Oh, Chicago – or to be precise, Cook County. What funny predicaments these metro areas get themselves into. It seems a while back some Cook County pol got the bright idea to put a tax on carbonated beverages – and that has proved the biggest mistake since Julius Caesar walked alone into the Roman Senate building one March day. Excerpt:
When Cook County Board President Toni Preckwinkle first floated the idea of a pop tax to commissioners last October, a big part of her pitch was an appeal to their sense of self-preservation.
“We said to people, ‘We’re going to take one tough vote in the next three years, that’s it. Then we’re done,'” said Preckwinkle, making a reference to the financial stability the new money would bring. “And needless to say, that’s very attractive when you have to run for election.”
As political calculations go, this one backfired in a big way.
A botched rollout coupled with a huge public backlash fueled by general tax fatigue and the beverage industry’s well-funded pushback campaign has made the pop tax the biggest issue in county government in nearly a decade.
Now a repeal vote is slated for next month, and several commissioners could find themselves fighting for their political lives next year. So could Preckwinkle, who a few months ago seemed like a shoo-in to win her third and final term despite pushing through the soda tax on top of a 1-percentage-point sales tax increase in 2015.
“It’s really simple,” said Commissioner Sean Morrison, a Palos Park Republican and the lead sponsor of the repeal measure. “It’s going to come down to an up-or-down vote and, at the end of the day, the residents are tellin’ ’em ‘Can the tax or can the commissioner.’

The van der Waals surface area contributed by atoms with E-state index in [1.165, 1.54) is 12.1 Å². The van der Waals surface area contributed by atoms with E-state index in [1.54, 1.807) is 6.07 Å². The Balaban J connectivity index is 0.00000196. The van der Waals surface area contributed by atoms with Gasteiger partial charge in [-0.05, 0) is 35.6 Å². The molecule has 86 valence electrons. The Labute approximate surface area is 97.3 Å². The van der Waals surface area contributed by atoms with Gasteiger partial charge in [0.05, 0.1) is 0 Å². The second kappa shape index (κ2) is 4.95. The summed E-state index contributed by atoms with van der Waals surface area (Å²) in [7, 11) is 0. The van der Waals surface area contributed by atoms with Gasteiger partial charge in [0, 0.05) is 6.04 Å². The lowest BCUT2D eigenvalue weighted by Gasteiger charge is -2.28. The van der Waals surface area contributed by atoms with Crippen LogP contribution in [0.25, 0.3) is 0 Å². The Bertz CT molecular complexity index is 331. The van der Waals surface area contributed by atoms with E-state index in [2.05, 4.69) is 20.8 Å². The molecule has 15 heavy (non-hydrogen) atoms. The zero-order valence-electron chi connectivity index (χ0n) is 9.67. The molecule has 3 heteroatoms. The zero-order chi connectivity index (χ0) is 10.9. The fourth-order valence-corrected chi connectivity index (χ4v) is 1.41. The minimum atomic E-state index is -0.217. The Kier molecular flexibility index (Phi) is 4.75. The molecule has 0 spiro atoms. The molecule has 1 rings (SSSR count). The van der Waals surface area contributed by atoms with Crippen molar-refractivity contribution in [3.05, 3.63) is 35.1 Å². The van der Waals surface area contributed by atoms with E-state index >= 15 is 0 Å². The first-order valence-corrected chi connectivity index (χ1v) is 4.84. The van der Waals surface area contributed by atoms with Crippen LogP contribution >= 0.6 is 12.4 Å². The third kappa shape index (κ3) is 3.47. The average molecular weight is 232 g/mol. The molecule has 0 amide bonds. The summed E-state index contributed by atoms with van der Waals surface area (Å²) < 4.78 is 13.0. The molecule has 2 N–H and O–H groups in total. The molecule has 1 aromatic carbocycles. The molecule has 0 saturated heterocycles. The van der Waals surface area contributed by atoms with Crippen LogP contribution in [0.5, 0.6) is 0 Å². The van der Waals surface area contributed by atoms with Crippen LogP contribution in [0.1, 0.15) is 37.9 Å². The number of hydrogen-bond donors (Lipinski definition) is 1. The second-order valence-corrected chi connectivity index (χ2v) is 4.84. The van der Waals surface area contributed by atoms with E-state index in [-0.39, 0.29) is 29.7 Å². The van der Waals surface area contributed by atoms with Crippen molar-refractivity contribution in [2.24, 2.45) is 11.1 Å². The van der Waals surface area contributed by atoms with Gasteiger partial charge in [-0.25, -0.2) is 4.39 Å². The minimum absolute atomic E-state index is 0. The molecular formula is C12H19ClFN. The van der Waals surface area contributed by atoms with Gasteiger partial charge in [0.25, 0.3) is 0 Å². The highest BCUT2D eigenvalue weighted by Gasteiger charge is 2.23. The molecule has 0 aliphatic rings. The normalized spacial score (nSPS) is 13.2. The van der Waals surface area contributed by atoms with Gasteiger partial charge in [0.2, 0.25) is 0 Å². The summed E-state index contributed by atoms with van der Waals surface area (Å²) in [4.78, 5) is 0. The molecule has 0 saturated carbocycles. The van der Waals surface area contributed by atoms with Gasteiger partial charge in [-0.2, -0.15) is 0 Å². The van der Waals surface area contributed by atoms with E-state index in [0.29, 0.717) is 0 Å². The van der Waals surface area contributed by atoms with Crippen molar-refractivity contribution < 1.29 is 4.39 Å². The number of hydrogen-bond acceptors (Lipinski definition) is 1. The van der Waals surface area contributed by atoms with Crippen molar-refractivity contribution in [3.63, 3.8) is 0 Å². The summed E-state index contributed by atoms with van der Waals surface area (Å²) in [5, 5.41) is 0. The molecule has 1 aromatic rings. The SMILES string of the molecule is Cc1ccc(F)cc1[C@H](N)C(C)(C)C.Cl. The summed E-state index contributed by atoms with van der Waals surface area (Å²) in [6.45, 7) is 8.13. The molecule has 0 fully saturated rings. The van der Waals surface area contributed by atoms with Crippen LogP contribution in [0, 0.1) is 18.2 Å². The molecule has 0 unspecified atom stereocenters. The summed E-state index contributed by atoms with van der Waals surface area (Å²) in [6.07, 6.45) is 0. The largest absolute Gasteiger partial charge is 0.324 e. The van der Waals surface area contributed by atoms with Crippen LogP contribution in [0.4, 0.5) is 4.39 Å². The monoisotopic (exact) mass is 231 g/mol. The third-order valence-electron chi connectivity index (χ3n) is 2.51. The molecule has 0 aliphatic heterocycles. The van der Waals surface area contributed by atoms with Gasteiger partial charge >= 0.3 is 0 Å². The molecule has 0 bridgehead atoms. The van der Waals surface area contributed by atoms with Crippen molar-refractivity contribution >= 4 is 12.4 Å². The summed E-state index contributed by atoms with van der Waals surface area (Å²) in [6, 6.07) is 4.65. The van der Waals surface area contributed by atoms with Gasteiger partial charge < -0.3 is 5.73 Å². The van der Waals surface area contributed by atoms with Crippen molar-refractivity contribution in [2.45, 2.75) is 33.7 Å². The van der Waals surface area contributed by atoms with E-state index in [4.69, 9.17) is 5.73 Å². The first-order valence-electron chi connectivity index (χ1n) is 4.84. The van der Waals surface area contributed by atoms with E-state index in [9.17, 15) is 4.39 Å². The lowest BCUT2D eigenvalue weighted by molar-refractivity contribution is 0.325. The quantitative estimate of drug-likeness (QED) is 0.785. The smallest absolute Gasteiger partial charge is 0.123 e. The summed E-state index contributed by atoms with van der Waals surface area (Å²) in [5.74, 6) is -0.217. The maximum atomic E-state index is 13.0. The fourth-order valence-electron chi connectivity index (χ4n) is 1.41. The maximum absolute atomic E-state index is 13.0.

I’d be tempted to say that this sets a new level of stupid, but unfortunately I can’t – not about Cook County. Not about the Chicago metropolis.
This line from the story is telling:
At the same time, Preckwinkle has not been shy about promoting the tax as a public health benefit.
In other words: “It was for their own good.”
How many government oversteps have been implemented with the disclaimer “it was for their own good”? This is another such.
I’m dead-set against sin taxes of every stripe. Whether they be levied against unapproved foodstuffs, drinks (alcoholic or otherwise), sex toys or any other stuffs and sundries that, when used, do no harm to any other than the user. This attempt by Cook County is just more high-handed moralizing by “public servants” presuming to make choices for the population at large in the name of enhancing revenues. It’s good to see the citizenry slapping these intrusive pols down.